December 8, 2020

COVID-19 and its Lingering Impact on US Food Systems

 *This is part of our series on the nexus between COVID-19 and food systems.

Truthfully, it’s been quite a life-defining and uncertain year 2020. The COVID-19 pandemic has continually posed an unprecedentedly lingering impact on my eating habits as well as on the U.S. food and socioeconomic systems. It is pertinent to note that even before the pandemic, the small farms were disappearing, a few banks were being bailed out, small agribusinesses bankruptcy was rife, and U.S. - Chinese trade wars. The food systems are also evolving due to inherent systemic racism and police brutality. The inequality and randomness impact of food systems was certainly aggravated by the murder of George Floyd in the heat of COVID-I9 pandemic.

The pre-pandemic food supplies and increased trade integration contributed to geographic spread of agri-food supply chains in the U.S. Invariably, all food products including fresh groceries, bread, fruits, vegetables, poultry, beverages, processed foods, red meats, fish and other edible consumables were always available at the grocery stores – Wholefoods, Safeway, Food Lion, Target, Costco, Walmart, Harris Teeter, etc. However, the first month of the pandemic created acute shortage of food supplies in the shelves.

The pandemic crippled food ordering books for large and small groceries stores throughout the spring and summer, thereby creating supply delays or backlogs. At the start of the fall, groceries orders began trickling in again, but the damage is done and making most food supply chain players with revenues percentages losses compared to 2019 year’s levels. The pandemic shows that the food systems are neither risk averse nor shock-absorbing to the COVID-19 disruptions. By implication most of the food items such as groceries, sanitation items and water were not available in these stores in the beginning of the pandemic.

As an economist, my thoughts were how network models and other economics science tools could identify sources of food systems risks stimulated by the pandemic and provide workable policies to enhance antifragility, thereby appropriately preparing for the future of food supply risks in the U.S in particular and the United States Mexico and Canada (USMCA) trade space in general. The USMCA trade deal was robustly designed to achieve colossal success, especially from a food systems viewpoint. In the first three to five months of the pandemic, I was always at Costco Wholesale to purchase yummy dino buddies for the kids, and there were none. For many weeks running in summer until fall, there was shortage of yummy dino buddies. When the yummy dino buddies supplies finally arrived at Costco from Canada, a very strict rationing policy was implemented so that one could only purchase one packet per family and until now when you can purchase three packets per Costco card holders, bearing in mind that the pandemic made most workers stay home without income and the U.S. government also closed its borders to all its neighbors in order to stem the spread of the COVID-19 pandemic. In the absence of yummy dino buddies, it was really challenging for the kids to adapt to other food items such as tinned green peas and peanut butter.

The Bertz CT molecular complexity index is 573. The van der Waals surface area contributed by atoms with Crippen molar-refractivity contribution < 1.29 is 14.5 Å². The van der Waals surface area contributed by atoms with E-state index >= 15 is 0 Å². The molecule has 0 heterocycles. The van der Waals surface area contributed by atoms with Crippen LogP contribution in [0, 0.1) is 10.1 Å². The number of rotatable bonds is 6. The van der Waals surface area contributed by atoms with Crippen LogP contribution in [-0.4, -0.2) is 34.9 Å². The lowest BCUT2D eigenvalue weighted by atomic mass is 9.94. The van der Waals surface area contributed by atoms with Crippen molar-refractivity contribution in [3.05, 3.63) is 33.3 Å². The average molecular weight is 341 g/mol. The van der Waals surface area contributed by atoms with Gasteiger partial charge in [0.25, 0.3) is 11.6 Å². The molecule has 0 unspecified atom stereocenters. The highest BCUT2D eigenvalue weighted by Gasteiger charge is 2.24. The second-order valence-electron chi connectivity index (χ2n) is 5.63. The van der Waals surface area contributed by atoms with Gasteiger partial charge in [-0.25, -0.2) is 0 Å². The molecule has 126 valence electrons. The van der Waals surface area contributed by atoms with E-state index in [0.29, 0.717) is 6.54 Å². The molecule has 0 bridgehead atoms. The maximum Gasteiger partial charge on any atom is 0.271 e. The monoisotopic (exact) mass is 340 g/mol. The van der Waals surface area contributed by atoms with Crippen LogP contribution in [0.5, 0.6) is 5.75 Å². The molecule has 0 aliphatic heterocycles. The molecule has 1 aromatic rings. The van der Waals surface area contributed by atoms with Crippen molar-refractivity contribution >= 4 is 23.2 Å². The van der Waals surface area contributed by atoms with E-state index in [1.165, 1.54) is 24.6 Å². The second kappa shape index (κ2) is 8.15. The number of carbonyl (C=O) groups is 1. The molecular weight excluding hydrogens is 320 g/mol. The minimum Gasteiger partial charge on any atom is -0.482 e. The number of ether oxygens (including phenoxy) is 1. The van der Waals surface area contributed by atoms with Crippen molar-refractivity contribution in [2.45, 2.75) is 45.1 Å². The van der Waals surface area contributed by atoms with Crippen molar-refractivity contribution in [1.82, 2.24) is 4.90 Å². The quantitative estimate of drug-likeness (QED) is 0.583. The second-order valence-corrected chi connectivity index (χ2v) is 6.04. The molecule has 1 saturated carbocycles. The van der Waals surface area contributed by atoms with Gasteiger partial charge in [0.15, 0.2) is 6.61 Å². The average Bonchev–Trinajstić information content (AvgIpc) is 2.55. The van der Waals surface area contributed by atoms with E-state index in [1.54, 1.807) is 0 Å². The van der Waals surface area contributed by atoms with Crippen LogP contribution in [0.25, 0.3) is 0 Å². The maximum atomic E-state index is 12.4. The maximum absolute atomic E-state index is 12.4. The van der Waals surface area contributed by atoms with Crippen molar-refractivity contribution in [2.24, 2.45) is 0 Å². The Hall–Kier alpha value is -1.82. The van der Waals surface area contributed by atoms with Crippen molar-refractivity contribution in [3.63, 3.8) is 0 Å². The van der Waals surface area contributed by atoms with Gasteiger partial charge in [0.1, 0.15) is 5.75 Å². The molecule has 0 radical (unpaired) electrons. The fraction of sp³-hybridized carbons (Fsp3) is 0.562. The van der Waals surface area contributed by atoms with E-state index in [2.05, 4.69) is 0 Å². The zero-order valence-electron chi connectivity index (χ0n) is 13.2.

Though the 2007/8 global ‘black swan’ was a trio food, fuel and financial crises, the fragility within the systems has not been reduced but instead it has been multiplied with people incurring higher debts with food, fuel and the financial crisis. In 2008, I was a regional agri-food policy analyst at the Forum for Agricultural Research in Africa (FARA) and the 2007/8 global food crisis was really critical. Today, the unsustainable solution to the global 3F crisis has aggravated the current impact of this pandemic such that the U.S food system is much more fragile than it was twelve years ago. By implication, the food and socio-economic systems have become less robust and shakier due to the pandemic. However, a few agri-food sub-sectors are better off but the whole food systems is not. For instance, the food e-commerce was better off, and as a prime member of Amazon, I embarked on online purchases for groceries from Whole Foods.

My family totally missed our community farmers’ market which provided us with fresh and organic foods. In 2019, we were looking forward to the Fall 2020 Farmers’ Market season at Archwood Green Barns, Warrenton, and Rappahannock Farmers Markets. Invariably, we also missed the family get together space for music and relaxation at the Warrenton Farmers’ Market (Please see our picture at the music section of the Warrenton Farmers’ Market).

Family relaxation spot at Warrenton Farmer's Market before COVID-19

The Liberty Community Church, its leadership and members provided the ecosystem to reflect on our spiritual and nutritional growth in the sense that its pantry section provides food items for community members. Thereafter, there are hot cups of coffee and tea with church members every Sunday morning as well as the mid-week services.